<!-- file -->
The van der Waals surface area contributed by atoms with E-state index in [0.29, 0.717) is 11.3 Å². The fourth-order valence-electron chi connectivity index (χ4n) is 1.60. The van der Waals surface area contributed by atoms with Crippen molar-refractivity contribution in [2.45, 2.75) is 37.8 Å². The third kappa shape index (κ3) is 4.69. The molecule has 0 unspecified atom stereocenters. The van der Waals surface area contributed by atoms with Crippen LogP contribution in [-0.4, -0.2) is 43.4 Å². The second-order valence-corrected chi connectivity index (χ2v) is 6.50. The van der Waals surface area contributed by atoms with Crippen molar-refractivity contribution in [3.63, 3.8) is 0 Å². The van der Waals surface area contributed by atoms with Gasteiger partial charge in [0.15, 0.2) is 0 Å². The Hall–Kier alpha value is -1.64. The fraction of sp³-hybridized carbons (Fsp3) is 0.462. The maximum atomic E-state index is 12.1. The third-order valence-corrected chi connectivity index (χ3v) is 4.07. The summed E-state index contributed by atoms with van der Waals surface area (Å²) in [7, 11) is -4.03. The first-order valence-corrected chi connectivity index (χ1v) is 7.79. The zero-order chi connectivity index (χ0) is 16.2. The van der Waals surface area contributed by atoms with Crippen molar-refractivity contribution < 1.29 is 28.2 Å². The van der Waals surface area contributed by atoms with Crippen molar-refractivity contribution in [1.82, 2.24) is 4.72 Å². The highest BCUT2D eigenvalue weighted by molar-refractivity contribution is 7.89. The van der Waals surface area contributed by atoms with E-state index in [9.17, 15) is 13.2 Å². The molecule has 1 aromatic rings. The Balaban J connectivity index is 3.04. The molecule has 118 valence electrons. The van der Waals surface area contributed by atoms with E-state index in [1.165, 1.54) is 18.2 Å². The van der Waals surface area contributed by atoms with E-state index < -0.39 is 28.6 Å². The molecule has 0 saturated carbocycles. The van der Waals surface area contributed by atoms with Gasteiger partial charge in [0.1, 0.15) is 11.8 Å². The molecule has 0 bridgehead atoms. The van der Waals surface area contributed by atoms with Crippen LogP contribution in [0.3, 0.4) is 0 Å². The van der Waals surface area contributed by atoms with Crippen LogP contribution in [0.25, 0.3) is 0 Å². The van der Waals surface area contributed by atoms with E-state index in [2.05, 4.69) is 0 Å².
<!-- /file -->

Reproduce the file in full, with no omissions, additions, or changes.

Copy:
The van der Waals surface area contributed by atoms with E-state index in [0.29, 0.717) is 11.3 Å². The fourth-order valence-electron chi connectivity index (χ4n) is 1.60. The van der Waals surface area contributed by atoms with Crippen molar-refractivity contribution in [2.45, 2.75) is 37.8 Å². The third kappa shape index (κ3) is 4.69. The molecule has 0 unspecified atom stereocenters. The van der Waals surface area contributed by atoms with Crippen LogP contribution in [-0.4, -0.2) is 43.4 Å². The second-order valence-corrected chi connectivity index (χ2v) is 6.50. The van der Waals surface area contributed by atoms with Crippen molar-refractivity contribution in [3.63, 3.8) is 0 Å². The van der Waals surface area contributed by atoms with Gasteiger partial charge in [0.15, 0.2) is 0 Å². The Hall–Kier alpha value is -1.64. The fraction of sp³-hybridized carbons (Fsp3) is 0.462. The maximum atomic E-state index is 12.1. The third-order valence-corrected chi connectivity index (χ3v) is 4.07. The summed E-state index contributed by atoms with van der Waals surface area (Å²) in [7, 11) is -4.03. The first-order valence-corrected chi connectivity index (χ1v) is 7.79. The zero-order chi connectivity index (χ0) is 16.2. The van der Waals surface area contributed by atoms with Crippen molar-refractivity contribution < 1.29 is 28.2 Å². The van der Waals surface area contributed by atoms with Crippen molar-refractivity contribution in [1.82, 2.24) is 4.72 Å². The highest BCUT2D eigenvalue weighted by molar-refractivity contribution is 7.89. The van der Waals surface area contributed by atoms with E-state index in [9.17, 15) is 13.2 Å². The molecule has 1 aromatic rings. The Balaban J connectivity index is 3.04. The molecule has 118 valence electrons. The van der Waals surface area contributed by atoms with E-state index in [1.165, 1.54) is 18.2 Å². The van der Waals surface area contributed by atoms with E-state index < -0.39 is 28.6 Å². The molecule has 0 saturated carbocycles. The van der Waals surface area contributed by atoms with Gasteiger partial charge in [0.1, 0.15) is 11.8 Å². The molecule has 0 bridgehead atoms. The van der Waals surface area contributed by atoms with Crippen LogP contribution in [0.3, 0.4) is 0 Å². The van der Waals surface area contributed by atoms with Crippen LogP contribution in [0.25, 0.3) is 0 Å². The van der Waals surface area contributed by atoms with E-state index in [2.05, 4.69) is 0 Å².